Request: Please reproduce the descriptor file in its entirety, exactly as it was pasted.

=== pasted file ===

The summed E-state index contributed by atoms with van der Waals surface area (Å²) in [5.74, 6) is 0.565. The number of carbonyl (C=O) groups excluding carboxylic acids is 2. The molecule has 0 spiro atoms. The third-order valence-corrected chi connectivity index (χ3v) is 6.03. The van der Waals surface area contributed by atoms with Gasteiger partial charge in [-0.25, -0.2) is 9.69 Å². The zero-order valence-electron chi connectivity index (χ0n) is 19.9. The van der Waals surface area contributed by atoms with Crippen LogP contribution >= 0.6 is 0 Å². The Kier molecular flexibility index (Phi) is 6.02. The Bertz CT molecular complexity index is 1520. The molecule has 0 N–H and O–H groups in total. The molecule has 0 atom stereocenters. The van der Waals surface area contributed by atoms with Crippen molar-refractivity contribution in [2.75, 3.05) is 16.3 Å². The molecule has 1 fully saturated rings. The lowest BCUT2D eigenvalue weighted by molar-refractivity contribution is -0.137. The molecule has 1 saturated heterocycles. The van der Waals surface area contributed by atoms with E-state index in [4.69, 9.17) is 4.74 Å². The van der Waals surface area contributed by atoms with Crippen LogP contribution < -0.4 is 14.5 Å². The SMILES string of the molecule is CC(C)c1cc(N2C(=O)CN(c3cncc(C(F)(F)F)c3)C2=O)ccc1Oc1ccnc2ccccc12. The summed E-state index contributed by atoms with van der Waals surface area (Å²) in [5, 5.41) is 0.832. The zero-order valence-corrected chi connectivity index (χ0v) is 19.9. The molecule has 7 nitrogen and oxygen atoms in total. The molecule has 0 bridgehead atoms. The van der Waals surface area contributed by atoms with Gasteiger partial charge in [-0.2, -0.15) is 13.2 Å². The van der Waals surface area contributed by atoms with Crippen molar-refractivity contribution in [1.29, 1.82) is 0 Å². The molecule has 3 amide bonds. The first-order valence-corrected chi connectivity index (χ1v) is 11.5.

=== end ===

The summed E-state index contributed by atoms with van der Waals surface area (Å²) in [5.74, 6) is 0.565. The number of carbonyl (C=O) groups excluding carboxylic acids is 2. The molecule has 0 spiro atoms. The third-order valence-corrected chi connectivity index (χ3v) is 6.03. The van der Waals surface area contributed by atoms with Gasteiger partial charge in [-0.25, -0.2) is 9.69 Å². The zero-order valence-electron chi connectivity index (χ0n) is 19.9. The van der Waals surface area contributed by atoms with Crippen LogP contribution >= 0.6 is 0 Å². The Kier molecular flexibility index (Phi) is 6.02. The Bertz CT molecular complexity index is 1520. The molecule has 0 N–H and O–H groups in total. The molecule has 0 atom stereocenters. The van der Waals surface area contributed by atoms with Crippen molar-refractivity contribution in [2.75, 3.05) is 16.3 Å². The molecule has 1 fully saturated rings. The lowest BCUT2D eigenvalue weighted by molar-refractivity contribution is -0.137. The molecule has 1 saturated heterocycles. The van der Waals surface area contributed by atoms with E-state index in [4.69, 9.17) is 4.74 Å². The van der Waals surface area contributed by atoms with Crippen LogP contribution < -0.4 is 14.5 Å². The SMILES string of the molecule is CC(C)c1cc(N2C(=O)CN(c3cncc(C(F)(F)F)c3)C2=O)ccc1Oc1ccnc2ccccc12. The summed E-state index contributed by atoms with van der Waals surface area (Å²) in [5, 5.41) is 0.832. The zero-order valence-corrected chi connectivity index (χ0v) is 19.9. The molecule has 7 nitrogen and oxygen atoms in total. The molecule has 0 bridgehead atoms. The van der Waals surface area contributed by atoms with Gasteiger partial charge in [-0.2, -0.15) is 13.2 Å². The van der Waals surface area contributed by atoms with Crippen molar-refractivity contribution in [1.29, 1.82) is 0 Å². The molecule has 3 amide bonds. The first-order valence-corrected chi connectivity index (χ1v) is 11.5.